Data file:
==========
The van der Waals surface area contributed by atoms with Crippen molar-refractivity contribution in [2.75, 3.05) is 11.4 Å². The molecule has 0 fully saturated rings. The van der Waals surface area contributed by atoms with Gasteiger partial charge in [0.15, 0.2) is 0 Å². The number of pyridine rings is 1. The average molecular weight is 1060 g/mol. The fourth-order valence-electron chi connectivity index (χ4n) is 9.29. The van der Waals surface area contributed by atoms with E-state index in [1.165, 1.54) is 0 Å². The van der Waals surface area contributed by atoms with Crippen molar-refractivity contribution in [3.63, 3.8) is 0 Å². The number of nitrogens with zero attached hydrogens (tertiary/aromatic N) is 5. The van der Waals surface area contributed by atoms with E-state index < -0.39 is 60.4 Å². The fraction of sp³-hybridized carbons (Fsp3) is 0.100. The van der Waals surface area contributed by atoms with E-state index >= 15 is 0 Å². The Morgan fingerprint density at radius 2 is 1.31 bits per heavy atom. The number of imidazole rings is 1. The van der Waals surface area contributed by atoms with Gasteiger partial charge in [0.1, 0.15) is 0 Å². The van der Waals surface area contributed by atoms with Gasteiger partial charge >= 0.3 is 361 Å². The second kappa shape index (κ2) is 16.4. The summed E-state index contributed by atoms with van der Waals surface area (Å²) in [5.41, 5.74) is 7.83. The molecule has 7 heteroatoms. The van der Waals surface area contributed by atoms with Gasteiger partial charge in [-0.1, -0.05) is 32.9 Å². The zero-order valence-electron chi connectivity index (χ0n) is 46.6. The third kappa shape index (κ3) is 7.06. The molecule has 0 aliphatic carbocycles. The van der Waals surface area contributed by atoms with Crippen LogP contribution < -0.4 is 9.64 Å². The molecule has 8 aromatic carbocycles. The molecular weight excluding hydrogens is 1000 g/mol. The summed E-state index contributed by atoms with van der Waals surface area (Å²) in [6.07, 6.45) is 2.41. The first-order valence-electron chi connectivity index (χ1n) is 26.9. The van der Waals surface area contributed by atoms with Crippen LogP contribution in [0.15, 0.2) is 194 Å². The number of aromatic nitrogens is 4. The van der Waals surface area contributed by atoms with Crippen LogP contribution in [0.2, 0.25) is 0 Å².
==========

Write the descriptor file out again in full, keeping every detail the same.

The van der Waals surface area contributed by atoms with Crippen molar-refractivity contribution in [2.75, 3.05) is 11.4 Å². The molecule has 0 fully saturated rings. The van der Waals surface area contributed by atoms with Gasteiger partial charge in [0.15, 0.2) is 0 Å². The number of pyridine rings is 1. The average molecular weight is 1060 g/mol. The fourth-order valence-electron chi connectivity index (χ4n) is 9.29. The van der Waals surface area contributed by atoms with E-state index in [1.165, 1.54) is 0 Å². The van der Waals surface area contributed by atoms with Crippen molar-refractivity contribution in [3.63, 3.8) is 0 Å². The number of nitrogens with zero attached hydrogens (tertiary/aromatic N) is 5. The van der Waals surface area contributed by atoms with E-state index < -0.39 is 60.4 Å². The fraction of sp³-hybridized carbons (Fsp3) is 0.100. The van der Waals surface area contributed by atoms with E-state index >= 15 is 0 Å². The Morgan fingerprint density at radius 2 is 1.31 bits per heavy atom. The number of imidazole rings is 1. The van der Waals surface area contributed by atoms with Gasteiger partial charge in [0.1, 0.15) is 0 Å². The van der Waals surface area contributed by atoms with Gasteiger partial charge >= 0.3 is 361 Å². The second kappa shape index (κ2) is 16.4. The summed E-state index contributed by atoms with van der Waals surface area (Å²) in [5.41, 5.74) is 7.83. The molecule has 7 heteroatoms. The van der Waals surface area contributed by atoms with Gasteiger partial charge in [-0.1, -0.05) is 32.9 Å². The zero-order valence-electron chi connectivity index (χ0n) is 46.6. The third kappa shape index (κ3) is 7.06. The molecule has 0 aliphatic carbocycles. The van der Waals surface area contributed by atoms with Crippen LogP contribution < -0.4 is 9.64 Å². The molecule has 8 aromatic carbocycles. The molecular weight excluding hydrogens is 1000 g/mol. The summed E-state index contributed by atoms with van der Waals surface area (Å²) in [6.07, 6.45) is 2.41. The first-order valence-electron chi connectivity index (χ1n) is 26.9. The van der Waals surface area contributed by atoms with Crippen LogP contribution in [0.15, 0.2) is 194 Å². The number of aromatic nitrogens is 4. The van der Waals surface area contributed by atoms with Crippen LogP contribution in [0.2, 0.25) is 0 Å².